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Prior to the 1980s, communication and broadcast tower erection, servicing and maintenance was a very small and highly specialized industry. Over the past 30 years, the growing demand for wireless and broadcast communications has spurred a dramatic increase in communication tower construction and maintenance.

In order to erect or maintain communication towers, employees regularly climb towers, using fixed ladders, support structures or step bolts, from 100 feet to heights in excess of 1000 or 2000 feet. Employees climb towers throughout the year, including during inclement weather conditions.

Some of the more frequently encountered hazards include:

  • Falls from great heights
  • Electrical hazards
  • Hazards associated with hoisting personnel and equipment with base-mounted drum hoists
  • Inclement weather
  • Falling object hazards
  • Equipment failure
  • Structural collapse of towers

In 2013, OSHA recorded a total number of 13 communication tower-related fatalities. In the first half of 2014, there have already been nine fatalities at communication tower worksites. This represents a significant increase in fatalities and injuries from previous years, and OSHA is concerned at this trend. OSHA is working with industry stakeholders to identify the causes of these injuries and fatalities, and to reduce the risks faced by employees in the communication tower industry.

Compliance Assistance

Standards

Construction Industry (29 CFR 1926)

General Industry (29 CFR 1910)

Federal Registers

Resources

Training
  • FCC and DOL announce wireless apprenticeship program (PDF). The Wireless Infrastructure Association is orchestrating the Telecommunications Industry Registered Apprenticeship Program (TIRAP). DOL/FCC Factsheet.

Recent Citations

Incident Investigations

Communications Tower

The following communications tower incidents have been investigated by OSHA. Most of them were reported to OSHA, or OSHA learned about them from news reports, etc. There have been tower incidents that OSHA did not investigate because they were not reported to OSHA as required.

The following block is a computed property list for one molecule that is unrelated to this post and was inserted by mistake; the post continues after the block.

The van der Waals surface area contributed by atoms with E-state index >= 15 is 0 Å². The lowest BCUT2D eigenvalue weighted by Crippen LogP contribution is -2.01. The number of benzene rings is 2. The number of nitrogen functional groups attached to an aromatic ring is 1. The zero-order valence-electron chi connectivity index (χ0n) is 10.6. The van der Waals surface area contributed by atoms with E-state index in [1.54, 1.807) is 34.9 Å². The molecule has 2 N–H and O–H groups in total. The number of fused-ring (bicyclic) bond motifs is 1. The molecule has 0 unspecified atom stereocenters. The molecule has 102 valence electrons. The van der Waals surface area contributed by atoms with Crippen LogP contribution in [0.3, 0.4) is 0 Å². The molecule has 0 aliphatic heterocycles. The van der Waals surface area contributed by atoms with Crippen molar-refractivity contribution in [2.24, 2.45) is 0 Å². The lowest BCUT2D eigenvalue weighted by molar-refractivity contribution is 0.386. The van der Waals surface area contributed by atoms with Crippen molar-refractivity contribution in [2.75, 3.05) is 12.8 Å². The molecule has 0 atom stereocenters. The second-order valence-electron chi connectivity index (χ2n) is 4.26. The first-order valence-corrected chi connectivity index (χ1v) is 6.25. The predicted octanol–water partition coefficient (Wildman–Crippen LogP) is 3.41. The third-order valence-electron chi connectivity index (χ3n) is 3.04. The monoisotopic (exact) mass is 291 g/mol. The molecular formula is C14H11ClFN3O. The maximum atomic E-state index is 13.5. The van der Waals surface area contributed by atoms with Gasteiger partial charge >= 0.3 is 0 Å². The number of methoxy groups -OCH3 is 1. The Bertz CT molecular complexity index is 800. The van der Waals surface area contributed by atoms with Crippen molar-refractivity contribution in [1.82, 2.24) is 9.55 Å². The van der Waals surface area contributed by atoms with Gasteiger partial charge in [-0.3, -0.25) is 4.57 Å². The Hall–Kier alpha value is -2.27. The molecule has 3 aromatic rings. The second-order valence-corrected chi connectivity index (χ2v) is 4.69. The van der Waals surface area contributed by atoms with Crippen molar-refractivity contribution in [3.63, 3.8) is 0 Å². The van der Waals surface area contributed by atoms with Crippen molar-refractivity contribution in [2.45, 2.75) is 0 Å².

Construction Incidents Investigation Engineering Reports

Additional Information

Share your story with us

If you want to share information with OSHA about communication tower safety such as a best practice, good contract language, or a safer work method, please send your email to oshacommtower@dol.gov.

For immediate response, please call 1-800-321-OSHA(6742).

What's New

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Blog

Articles

US DOL – FCC joint Event on communication tower safety and apprenticeship.

Several articles were compiled on the joint FCC and OSHA effort to protect cell tower workers including the following:

  • Perez: The Cell Phones in our Pockets Shouldn't Come at the Expense of Workers' Lives. EHS Today, (2014, October 20).
  • New rules would protect cell tower workers. The Hill, (2014, October 14).
  • FCC, Labor team to save tower workers' lives. Broadcasting & Cable, (2014, October 14).
  • Department of Labor, FCC announce wireless apprenticeship program. RCR Wireless News, (2014, October 14).

*Accessibility Assistance: Contact OSHA's Directorate of Construction at (202) 693-2020 for assistance accessing PDF materials.

All other documents, that are not PDF materials or formatted for the web, are available as Microsoft Office® formats and videos and are noted accordingly. If additional assistance is needed with reading, reviewing or accessing these documents or any figures and illustrations, please also contact OSHA's Directorate of Construction at (202) 693-2020.

**eBooks - EPUB is the most common format for e-Books. If you use a Sony Reader, a Nook, or an iPad you can download the EPUB file format. If you use a Kindle, you can download the MOBI file format.

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